Windows-Phone-8

If you reading our blog from time to me, you’ve probably noticed that we think that smartphones are the greatest threat to our privacy, and that is the main reason why we try to highlight privacy and security problems with those portable devices. The main reason why they are so dangerous is people. Users tend to share too many sensitive data with that device and run mobile banking apps that’s why hackers try to attack smartphones, hunting for your personal information.

You should know that there is no absolutely safe smartphone. All of those modern gadgets have their own specific vulnerabilities. Some of them exploit vulnerable spots of mobile OS, some of use gaps in security protocols. But the fact still remains. Most of vulnerabilities – are the fault of the user.

A situation with malicious applications for the most popular mobile operational systems proves that fact. As you probably know – in order to install an app on your Android smartphone you will have to approve all the permissions that app needs to work properly. And most of the users never read those, that’s how malware gets to Android, they will approve anything to make the app install faster and at that point they miss the fact that app has asked for sending premium SMS to short phone numbers.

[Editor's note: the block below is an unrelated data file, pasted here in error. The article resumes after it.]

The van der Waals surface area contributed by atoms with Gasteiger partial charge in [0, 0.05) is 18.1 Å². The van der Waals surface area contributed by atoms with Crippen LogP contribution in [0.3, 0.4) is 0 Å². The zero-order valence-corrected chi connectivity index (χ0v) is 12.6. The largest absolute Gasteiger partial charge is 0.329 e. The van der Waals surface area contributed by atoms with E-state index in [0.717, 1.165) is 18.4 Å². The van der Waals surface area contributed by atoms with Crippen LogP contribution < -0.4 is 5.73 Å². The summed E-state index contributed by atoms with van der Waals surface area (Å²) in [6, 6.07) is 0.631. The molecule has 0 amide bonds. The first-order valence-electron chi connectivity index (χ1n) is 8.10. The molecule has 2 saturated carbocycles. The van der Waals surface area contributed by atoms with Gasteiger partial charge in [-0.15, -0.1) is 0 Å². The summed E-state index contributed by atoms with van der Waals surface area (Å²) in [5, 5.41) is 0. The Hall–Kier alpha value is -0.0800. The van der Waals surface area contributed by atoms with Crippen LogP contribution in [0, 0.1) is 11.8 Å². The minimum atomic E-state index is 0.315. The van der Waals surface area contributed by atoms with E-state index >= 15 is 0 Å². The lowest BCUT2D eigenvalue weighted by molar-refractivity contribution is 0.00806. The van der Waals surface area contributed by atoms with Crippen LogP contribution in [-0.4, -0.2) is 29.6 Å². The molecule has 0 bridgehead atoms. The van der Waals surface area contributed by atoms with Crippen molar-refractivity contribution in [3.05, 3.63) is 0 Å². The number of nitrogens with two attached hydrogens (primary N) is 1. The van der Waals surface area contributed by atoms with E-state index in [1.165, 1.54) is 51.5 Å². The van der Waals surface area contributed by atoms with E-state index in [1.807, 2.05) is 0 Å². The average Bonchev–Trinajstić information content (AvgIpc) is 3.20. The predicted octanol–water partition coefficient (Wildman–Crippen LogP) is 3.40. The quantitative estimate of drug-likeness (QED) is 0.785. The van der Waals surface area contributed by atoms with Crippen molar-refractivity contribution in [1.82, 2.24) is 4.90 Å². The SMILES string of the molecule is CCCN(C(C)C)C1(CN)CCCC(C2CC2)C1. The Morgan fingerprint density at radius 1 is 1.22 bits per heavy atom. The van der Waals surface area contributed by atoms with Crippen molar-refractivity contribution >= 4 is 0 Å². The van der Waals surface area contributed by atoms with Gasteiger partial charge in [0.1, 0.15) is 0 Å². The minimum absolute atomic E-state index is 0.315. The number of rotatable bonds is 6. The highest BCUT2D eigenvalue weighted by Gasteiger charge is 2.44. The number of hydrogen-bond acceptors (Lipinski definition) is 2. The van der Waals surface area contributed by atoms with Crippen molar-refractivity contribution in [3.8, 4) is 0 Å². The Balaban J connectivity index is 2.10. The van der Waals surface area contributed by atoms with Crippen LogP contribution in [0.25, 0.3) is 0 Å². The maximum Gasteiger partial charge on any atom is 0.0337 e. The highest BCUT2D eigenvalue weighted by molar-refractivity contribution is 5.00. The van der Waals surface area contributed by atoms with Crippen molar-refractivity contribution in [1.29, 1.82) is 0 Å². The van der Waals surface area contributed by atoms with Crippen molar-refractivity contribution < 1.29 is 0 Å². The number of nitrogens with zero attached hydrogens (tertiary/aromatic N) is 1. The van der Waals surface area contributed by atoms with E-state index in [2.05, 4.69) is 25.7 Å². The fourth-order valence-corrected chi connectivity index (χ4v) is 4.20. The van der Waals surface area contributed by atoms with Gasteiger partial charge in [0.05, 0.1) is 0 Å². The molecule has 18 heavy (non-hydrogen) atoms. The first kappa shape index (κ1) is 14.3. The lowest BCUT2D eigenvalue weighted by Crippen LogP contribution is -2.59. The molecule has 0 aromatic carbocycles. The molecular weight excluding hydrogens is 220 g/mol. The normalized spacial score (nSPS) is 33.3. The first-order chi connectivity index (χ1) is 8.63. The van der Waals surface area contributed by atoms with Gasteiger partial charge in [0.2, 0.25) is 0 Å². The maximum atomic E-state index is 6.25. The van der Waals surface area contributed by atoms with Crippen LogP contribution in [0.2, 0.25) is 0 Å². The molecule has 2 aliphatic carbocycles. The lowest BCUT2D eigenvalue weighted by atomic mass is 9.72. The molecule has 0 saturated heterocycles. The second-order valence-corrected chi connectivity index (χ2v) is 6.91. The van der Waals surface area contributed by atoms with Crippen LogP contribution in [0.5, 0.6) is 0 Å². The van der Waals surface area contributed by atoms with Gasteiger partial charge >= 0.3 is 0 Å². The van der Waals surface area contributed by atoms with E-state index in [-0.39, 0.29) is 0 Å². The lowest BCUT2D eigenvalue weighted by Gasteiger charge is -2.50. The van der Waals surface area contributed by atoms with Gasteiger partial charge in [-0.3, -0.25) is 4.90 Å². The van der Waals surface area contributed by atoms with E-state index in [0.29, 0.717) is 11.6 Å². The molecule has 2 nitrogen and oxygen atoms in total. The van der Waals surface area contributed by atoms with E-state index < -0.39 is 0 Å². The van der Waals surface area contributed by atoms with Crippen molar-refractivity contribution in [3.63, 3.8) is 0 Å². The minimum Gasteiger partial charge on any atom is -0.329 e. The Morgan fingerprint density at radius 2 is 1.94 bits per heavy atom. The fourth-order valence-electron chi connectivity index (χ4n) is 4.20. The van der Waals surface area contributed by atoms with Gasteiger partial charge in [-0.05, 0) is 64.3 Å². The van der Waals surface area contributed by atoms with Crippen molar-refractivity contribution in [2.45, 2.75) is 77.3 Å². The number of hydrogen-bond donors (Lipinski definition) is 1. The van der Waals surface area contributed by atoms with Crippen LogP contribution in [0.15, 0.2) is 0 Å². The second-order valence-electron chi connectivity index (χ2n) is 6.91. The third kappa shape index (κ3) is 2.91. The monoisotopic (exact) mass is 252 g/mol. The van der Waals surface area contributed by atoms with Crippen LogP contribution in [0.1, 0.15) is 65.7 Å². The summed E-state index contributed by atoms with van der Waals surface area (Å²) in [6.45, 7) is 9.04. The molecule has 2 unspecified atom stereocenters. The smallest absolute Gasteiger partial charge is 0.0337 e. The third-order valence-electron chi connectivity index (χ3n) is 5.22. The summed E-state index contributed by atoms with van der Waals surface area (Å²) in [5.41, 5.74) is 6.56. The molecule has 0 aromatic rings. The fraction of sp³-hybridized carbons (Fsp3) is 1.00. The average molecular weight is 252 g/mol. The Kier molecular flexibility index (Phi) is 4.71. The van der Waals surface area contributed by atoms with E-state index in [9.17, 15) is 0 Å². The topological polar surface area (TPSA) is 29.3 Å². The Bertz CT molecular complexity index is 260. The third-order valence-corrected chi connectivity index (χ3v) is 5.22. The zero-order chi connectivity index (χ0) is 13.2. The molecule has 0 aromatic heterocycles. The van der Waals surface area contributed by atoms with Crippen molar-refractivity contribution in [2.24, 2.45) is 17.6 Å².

Apple-App-Store

The situation with iOS is pretty same. Apple Store has really strict moderation rules and all the apps must be tested and approved before they get to the store itself. The easiest way for malware to get into your iPhone or iPad is through the third-party repositories. That’s why we can say that users install viruses themselves.

But while the most dangerous vulnerabilities of iOS and Android are well known, Windows Phone OS’s security gaps were rather rare to meet in the press and on the Internet. But there is one. Microsoft security advisory has found that Windows Phones have vulnerabilities in PEAP-MS-CHAPv2 (Protected Extensible Authentication Protocol with Microsoft Challenge Handshake Authentication Protocol version 2) protocol, which is used in authorization process in WPA2 based wireless networks.

When the smartphone tries to verify a hotspot evildoers are able to intrcept the authorization data and then use it to gain control over the device. Wi-Fi is vulnerable as it is, but in combination with that smartphone bug it may be used to steal personal data of the user, and sometimes access mobile banking information.

 

Windows-Phone-Wifi

Microsoft still has no data about the possible damage from that bug and they have no updates and patches for it. Instead of fixing the problem Microsoft has released a step-by-step guide how to configure your device to avoid that bug.

But there is no guarantee that it will work. In order to make sure that your personal data is safe – it will be better to avoid public hotspots and use a Wi-Fi signal blocker. In that case that bug won’t simply work. You have to remember that your personal data is really valuable, many big companies have huge profits form selling them, that’s why you have to protect them.

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